Consumer prices in Croatia in July were 12.3% higher on the year, which is the highest inflation in the country since the national statistical office (DZS) has been keeping data, mainly due to higher fuel and food prices.
Month on month, the prices of goods and services for personal consumption were 0.4% higher, the DZS said on Wednesday.
In June, the year-on-year price increase was 12.1%. July was the third month in a row in which consumer prices saw a two-digit increase.
In the first seven months of 2022, the consumer prices index increased by 9.1% year on year, Raiffeisenbank Austria analysts said in a comment on the DZS data.
Broken down by the main divisions of the ECOICOP classification, at the annual level, the highest increase on average in consumer prices was recorded in Transport, of 19.2%, followed by Food and non-alcoholic beverages, of 18.3%, Restaurants and hotels, of 16.8%, Furnishings, household equipment and routine household maintenance, of 14.1%, Recreation and culture, of 10.0%, Housing, water, electricity, gas and other fuels, of 9.7%, Miscellaneous goods and services, of 7% and Clothing and footwear, of 5.5%.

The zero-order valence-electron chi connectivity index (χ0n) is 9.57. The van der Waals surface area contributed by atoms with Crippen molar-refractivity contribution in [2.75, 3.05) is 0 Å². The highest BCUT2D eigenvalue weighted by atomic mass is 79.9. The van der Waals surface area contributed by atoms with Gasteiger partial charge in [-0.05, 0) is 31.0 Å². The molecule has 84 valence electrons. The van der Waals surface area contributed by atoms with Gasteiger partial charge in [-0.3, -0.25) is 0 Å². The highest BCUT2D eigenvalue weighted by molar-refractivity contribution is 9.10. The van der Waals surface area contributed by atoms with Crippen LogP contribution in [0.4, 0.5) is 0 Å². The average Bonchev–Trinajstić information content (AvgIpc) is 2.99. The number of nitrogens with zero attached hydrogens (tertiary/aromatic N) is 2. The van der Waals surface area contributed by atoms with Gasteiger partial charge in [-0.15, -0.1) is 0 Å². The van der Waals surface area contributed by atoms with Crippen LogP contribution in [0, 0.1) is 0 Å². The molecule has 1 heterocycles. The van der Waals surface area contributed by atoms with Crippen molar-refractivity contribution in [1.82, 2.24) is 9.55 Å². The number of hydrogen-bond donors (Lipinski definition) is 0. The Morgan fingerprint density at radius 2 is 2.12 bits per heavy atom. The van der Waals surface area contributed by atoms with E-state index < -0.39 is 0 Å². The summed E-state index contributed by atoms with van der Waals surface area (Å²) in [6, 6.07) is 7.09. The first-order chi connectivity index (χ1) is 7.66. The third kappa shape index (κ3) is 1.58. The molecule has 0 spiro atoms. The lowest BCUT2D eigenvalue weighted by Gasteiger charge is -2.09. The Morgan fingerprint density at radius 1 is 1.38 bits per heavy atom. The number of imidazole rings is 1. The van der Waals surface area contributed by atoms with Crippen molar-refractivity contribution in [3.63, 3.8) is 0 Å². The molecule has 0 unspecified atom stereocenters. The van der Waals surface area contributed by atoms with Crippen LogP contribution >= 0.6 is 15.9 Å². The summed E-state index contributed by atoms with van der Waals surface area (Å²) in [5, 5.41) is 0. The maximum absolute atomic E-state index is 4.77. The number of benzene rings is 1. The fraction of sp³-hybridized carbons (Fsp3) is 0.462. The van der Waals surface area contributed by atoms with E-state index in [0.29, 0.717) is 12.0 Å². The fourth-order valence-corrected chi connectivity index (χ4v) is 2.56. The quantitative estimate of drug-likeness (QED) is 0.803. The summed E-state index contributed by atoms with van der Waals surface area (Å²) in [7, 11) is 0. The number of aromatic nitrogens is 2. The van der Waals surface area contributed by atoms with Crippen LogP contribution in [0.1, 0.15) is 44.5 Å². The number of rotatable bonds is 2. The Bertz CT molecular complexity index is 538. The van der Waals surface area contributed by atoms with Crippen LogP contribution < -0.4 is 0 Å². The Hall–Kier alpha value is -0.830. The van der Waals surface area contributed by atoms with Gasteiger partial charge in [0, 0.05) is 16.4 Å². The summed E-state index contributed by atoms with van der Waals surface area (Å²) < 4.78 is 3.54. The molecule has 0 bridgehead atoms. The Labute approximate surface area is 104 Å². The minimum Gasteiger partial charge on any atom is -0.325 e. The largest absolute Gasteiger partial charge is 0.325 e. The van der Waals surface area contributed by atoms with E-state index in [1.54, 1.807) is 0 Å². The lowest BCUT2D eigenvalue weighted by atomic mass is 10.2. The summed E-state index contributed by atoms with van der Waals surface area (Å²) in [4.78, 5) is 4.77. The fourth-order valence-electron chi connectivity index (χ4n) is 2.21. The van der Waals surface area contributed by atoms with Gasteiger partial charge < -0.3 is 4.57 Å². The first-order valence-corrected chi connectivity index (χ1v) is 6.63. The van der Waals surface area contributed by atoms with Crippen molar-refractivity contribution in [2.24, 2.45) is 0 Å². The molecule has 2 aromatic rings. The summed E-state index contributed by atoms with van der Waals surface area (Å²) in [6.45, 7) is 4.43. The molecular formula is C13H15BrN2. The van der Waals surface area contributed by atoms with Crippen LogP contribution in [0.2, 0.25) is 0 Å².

RBA analysts expect two-digit increases in the coming months as well and a mild stabilisation only towards the end of the year.
That will mainly be a consequence of the base period and, to a lesser extent, of a slowing down of economic activity, they said.
They don't expect energy and food prices to fall, only to slow down and possibly stabilise at the currently increased levels, forecasting that this year Croatia will record the highest inflation rate in its recent history, 9.2% or higher.
RBA analysts believe part of the inflationary pressures will be carried into 2023, saying it is quite likely that energy prices will remain high. However, administrative price capping must stop at some point, which will result in higher prices of certain products and services, they said.